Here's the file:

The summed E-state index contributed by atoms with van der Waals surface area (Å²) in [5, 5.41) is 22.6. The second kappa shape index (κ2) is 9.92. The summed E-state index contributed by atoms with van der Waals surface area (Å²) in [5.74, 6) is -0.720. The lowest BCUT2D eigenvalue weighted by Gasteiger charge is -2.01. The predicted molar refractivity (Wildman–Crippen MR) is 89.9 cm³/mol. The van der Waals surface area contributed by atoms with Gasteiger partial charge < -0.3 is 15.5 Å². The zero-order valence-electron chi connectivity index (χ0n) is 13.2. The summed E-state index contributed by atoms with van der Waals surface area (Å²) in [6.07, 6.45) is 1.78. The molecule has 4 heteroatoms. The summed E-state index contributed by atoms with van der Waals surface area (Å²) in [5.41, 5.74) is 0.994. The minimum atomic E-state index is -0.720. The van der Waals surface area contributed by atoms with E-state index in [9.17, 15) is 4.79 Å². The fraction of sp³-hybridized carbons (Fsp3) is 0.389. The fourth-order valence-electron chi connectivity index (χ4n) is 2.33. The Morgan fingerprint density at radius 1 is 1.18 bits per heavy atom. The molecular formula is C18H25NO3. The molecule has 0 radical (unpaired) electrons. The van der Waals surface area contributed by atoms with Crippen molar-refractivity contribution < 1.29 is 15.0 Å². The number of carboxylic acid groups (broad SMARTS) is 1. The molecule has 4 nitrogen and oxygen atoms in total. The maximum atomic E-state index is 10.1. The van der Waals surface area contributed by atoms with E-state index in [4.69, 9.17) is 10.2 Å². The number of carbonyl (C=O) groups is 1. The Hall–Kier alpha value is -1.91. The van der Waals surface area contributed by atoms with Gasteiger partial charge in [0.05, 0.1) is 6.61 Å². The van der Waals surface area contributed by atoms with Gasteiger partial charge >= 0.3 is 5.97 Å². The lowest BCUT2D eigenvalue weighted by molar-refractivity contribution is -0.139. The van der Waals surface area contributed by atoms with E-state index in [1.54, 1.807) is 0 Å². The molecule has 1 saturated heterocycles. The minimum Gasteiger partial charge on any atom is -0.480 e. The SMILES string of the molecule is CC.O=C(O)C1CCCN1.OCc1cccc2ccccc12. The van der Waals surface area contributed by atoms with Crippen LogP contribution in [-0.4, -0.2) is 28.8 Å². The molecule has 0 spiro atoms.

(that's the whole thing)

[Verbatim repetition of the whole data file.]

The summed E-state index contributed by atoms with van der Waals surface area (Å²) in [5, 5.41) is 22.6. The second kappa shape index (κ2) is 9.92. The summed E-state index contributed by atoms with van der Waals surface area (Å²) in [5.74, 6) is -0.720. The lowest BCUT2D eigenvalue weighted by Gasteiger charge is -2.01. The predicted molar refractivity (Wildman–Crippen MR) is 89.9 cm³/mol. The van der Waals surface area contributed by atoms with Gasteiger partial charge < -0.3 is 15.5 Å². The zero-order valence-electron chi connectivity index (χ0n) is 13.2. The summed E-state index contributed by atoms with van der Waals surface area (Å²) in [6.07, 6.45) is 1.78. The molecule has 4 heteroatoms. The summed E-state index contributed by atoms with van der Waals surface area (Å²) in [5.41, 5.74) is 0.994. The minimum atomic E-state index is -0.720. The van der Waals surface area contributed by atoms with E-state index in [9.17, 15) is 4.79 Å². The fraction of sp³-hybridized carbons (Fsp3) is 0.389. The fourth-order valence-electron chi connectivity index (χ4n) is 2.33. The Morgan fingerprint density at radius 1 is 1.18 bits per heavy atom. The molecular formula is C18H25NO3. The molecule has 0 radical (unpaired) electrons. The van der Waals surface area contributed by atoms with Crippen molar-refractivity contribution < 1.29 is 15.0 Å². The number of carboxylic acid groups (broad SMARTS) is 1. The molecule has 4 nitrogen and oxygen atoms in total. The maximum atomic E-state index is 10.1. The van der Waals surface area contributed by atoms with E-state index in [4.69, 9.17) is 10.2 Å². The number of carbonyl (C=O) groups is 1. The Hall–Kier alpha value is -1.91. The van der Waals surface area contributed by atoms with Gasteiger partial charge in [0.05, 0.1) is 6.61 Å². The van der Waals surface area contributed by atoms with Gasteiger partial charge >= 0.3 is 5.97 Å². The lowest BCUT2D eigenvalue weighted by molar-refractivity contribution is -0.139. The van der Waals surface area contributed by atoms with E-state index in [1.54, 1.807) is 0 Å². The molecule has 1 saturated heterocycles. The minimum Gasteiger partial charge on any atom is -0.480 e. The SMILES string of the molecule is CC.O=C(O)C1CCCN1.OCc1cccc2ccccc12. The van der Waals surface area contributed by atoms with Crippen LogP contribution in [-0.4, -0.2) is 28.8 Å². The molecule has 0 spiro atoms.